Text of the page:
Sometimes I really wish I was a full-time journalist. You know, the type that works for one of the major media outlets and possesses an exponentially larger amount of clout than I currently posses. I’d be lying if I said the prestige and benefits of such a position weren’t some of the many reasons I’d love to be that kind of writer.
But another, less greedy reason I dream to be a professional is because I’d also have the ability to occasionally finagle access to some of the biggest names in the game. With that kind of access, I could potentially find answers to so many of the innumerable questions I have about the sport.
It’s cliché, but anyone who’s ever wanted to be a reporter has dreamt of asking those hard-hitting questions that nobody seems to ask. Of course, you can only ask so many of that type of tough questions before those in the game no longer want to talk to you. But every once in a while, there comes a time when you’re allowed to bust someones balls and demand answers to the questions that never seem to get answered.
And if you ask me, right now is one of those times where an important question needs to be answered by one of soccer’s biggest names.
So who is this name I wish I had access to: soccer’s biggest whipping boy, FIFA president Sepp Blatter.
Ignore for a few minutes that my desire to ask hard-hitting questions of Blatter would place me at the end of an enormously long line of others with pertinent questions for FIFA’s head honcho. It’s a line that never gets any shorter, and the questions many would like King Sepp to answer are wide-ranging and ever-changing. But I feel I have question for him that is extremely relevant right now.
You see, almost exactly a year ago Mr. Blatter slated Major League Soccer in an interview with Al Jazeera TV for what he perceived as a lack of effectiveness in growing soccer’s popularity in the United States:
“There is no very strong professional league (in the U.S.). They have just the MLS but they have no professional leagues which are recognized by the American society. It is a question of time, I thought — we had the World Cup in 1994 — but it is now 18 years in so it should have been done now. But they are still struggling.”
For anyone who even haphazardly follows MLS, that quote just ground a thousand gears. No professional leagues recognized by American society? Clearly Blatter has missed out on the league’s steady increase in attendances over the last five years. It appears, too, that he’s missed out on the US television networks tripping over one another in their efforts to secure Premier League, Champions League and World Cup broadcasting rights. Yeah, it’s not the domestic league they’re clamoring over (for now). But show me a league that doesn’t have issues its trying to overcome, and I’ll contemplate calling MLS a failure.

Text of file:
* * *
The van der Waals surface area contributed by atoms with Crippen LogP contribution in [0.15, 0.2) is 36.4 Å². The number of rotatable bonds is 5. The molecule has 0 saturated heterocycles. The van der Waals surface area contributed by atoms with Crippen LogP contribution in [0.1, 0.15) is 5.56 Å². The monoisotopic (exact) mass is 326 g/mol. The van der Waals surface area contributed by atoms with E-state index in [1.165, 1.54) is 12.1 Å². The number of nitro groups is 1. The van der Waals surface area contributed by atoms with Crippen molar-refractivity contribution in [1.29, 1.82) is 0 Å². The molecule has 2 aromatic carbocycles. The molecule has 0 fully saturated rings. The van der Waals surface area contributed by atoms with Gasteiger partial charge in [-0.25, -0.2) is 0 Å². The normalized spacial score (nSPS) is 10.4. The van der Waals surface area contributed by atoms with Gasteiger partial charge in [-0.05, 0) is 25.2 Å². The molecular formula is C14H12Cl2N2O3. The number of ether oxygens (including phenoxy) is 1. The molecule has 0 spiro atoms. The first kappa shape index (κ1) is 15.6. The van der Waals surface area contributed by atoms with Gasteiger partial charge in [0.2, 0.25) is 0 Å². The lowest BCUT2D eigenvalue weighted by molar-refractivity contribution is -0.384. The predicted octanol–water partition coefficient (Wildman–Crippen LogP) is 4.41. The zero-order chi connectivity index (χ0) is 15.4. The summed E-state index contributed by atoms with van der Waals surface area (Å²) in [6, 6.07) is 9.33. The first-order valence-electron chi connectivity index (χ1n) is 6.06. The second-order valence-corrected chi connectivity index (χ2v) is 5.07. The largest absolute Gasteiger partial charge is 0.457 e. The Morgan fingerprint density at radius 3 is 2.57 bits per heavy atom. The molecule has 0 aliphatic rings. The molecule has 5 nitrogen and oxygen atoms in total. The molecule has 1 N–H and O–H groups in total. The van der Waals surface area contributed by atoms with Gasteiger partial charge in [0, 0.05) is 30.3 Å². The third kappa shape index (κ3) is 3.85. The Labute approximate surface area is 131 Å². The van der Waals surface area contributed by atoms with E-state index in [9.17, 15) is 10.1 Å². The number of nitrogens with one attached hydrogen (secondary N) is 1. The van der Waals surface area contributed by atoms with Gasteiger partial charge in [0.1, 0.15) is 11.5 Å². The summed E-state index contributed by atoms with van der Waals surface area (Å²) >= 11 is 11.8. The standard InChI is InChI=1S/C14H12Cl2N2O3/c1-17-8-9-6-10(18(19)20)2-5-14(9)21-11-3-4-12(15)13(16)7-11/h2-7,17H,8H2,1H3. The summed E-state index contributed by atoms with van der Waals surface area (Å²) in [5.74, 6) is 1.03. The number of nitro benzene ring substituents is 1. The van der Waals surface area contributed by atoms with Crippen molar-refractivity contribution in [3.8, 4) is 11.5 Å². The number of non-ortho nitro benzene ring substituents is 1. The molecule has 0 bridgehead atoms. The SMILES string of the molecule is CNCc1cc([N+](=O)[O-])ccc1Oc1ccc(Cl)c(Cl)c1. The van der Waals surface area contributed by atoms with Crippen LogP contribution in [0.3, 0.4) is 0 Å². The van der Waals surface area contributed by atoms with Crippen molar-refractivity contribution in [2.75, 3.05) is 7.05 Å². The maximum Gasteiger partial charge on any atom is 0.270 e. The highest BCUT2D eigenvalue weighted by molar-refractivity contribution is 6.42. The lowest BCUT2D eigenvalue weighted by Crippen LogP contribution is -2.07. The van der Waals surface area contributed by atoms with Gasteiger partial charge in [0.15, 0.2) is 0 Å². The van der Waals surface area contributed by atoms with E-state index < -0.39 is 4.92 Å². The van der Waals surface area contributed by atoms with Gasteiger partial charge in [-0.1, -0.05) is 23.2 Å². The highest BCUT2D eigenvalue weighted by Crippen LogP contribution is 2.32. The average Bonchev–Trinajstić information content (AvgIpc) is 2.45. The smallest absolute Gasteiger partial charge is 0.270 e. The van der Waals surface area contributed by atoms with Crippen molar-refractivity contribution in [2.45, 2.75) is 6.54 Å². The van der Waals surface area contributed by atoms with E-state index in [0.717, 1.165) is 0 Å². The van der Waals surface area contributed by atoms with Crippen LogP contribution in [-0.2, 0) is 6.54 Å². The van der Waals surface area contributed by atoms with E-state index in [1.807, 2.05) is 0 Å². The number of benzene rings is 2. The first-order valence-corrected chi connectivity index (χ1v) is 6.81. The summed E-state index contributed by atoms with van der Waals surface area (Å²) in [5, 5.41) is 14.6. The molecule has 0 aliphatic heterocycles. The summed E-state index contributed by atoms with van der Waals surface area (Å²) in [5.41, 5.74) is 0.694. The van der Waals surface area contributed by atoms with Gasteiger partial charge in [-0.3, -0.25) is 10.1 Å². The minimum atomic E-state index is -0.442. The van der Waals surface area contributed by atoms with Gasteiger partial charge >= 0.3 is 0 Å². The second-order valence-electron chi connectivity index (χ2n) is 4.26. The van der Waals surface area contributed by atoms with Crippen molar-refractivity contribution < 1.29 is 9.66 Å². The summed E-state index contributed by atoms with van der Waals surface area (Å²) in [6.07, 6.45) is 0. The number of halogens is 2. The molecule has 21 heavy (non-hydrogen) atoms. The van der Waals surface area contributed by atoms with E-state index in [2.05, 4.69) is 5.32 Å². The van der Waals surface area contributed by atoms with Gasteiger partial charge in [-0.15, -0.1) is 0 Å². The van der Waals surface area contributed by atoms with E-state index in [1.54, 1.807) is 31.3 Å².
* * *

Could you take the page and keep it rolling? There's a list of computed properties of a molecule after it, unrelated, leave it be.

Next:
Predictably though, MLS commissioner Don Garber was quick to lodge a response to his royal highness’ condemnation. But instead of just refuting the FIFA president’s claims, Garber did one better:
“I look forward to having the president and other FIFA executives attend an MLS game. I think they’ll be pleasantly surprised to see how far the league has come.”
Now if you didn’t think to keep track of whether Sepp would accept and evaluate the MLS in person, worry not — I did. And surprise, surprise: Sepp has yet to take up the Soccer Don’s offer. Despite making his proclamation nearly a year ago and publicly receiving the invite shortly thereafter, he just couldn’t find the time to spend 90 minutes at a match in an North American city.
Now to be fair, Garber’s initial offer was to host Blatter for one of the 2013 season’s First Kick matches in early March. After all, Sepp is a busy, globetrotting guy. So I’m willing to forgive him for not being able to make it to one of the seven opening weekend games.
But there were 331 other MLS matches played this year between the regular season, playoffs and the All-Star Game that he could have attended instead. That’s eight months of matches. Not that he or FIFA can’t afford it, but I’m sure the comish would have been more than happy to spring for tickets for any one of those games. I’d even guess that Garber and Co. would have rolled out the red carpet, thrown another semi-pointless press conference and held a Google Hangout with pre-arranged soft questions for him, too. Yet he still couldn’t find time to attend just one.
You might be thinking, “Blatter could just be saving his appearance for the big shebang at the weekend!” Well, I hate to break it to you, but he’ll almost certainly be missing the MLS Cup Final, too. With the World Cup Draw scheduled for tomorrow afternoon in Brazil, it’s highly unlikely that Sepp will grace Kansas City’s Sporting Park with his presence.
In fact, the last and only time the FIFA president has taken in an MLS match in person? The 1996 All-Star game. And it’s not as if that match seven years ago should have tainted his opinion of the league: nearly 79,000 fans packed the old Giants Stadium to see the East All-Stars beat the West 3-2 after a sparkling performance from el Pibe.
Added up, it seems like Blatter’s opinions of Major League Soccer are based exclusively off of secondhand accounts, hearsay, and a lone game from 1996. And he’s thus far proven uninterested in finding out first hand if any of his thoughts were true or not. Hell, I can’t even dig up any evidence of Blatter even responding to Garber’s offer.
So, that question I would ask Blatter if I were a journalist deemed significant enough for him to answer:
“So when are you coming to America, Mr. Blatter?”
Sadly, it’s probable that I already know the answer: never. The king is more than content to sit on his throne in his Swiss castle and judge us from afar.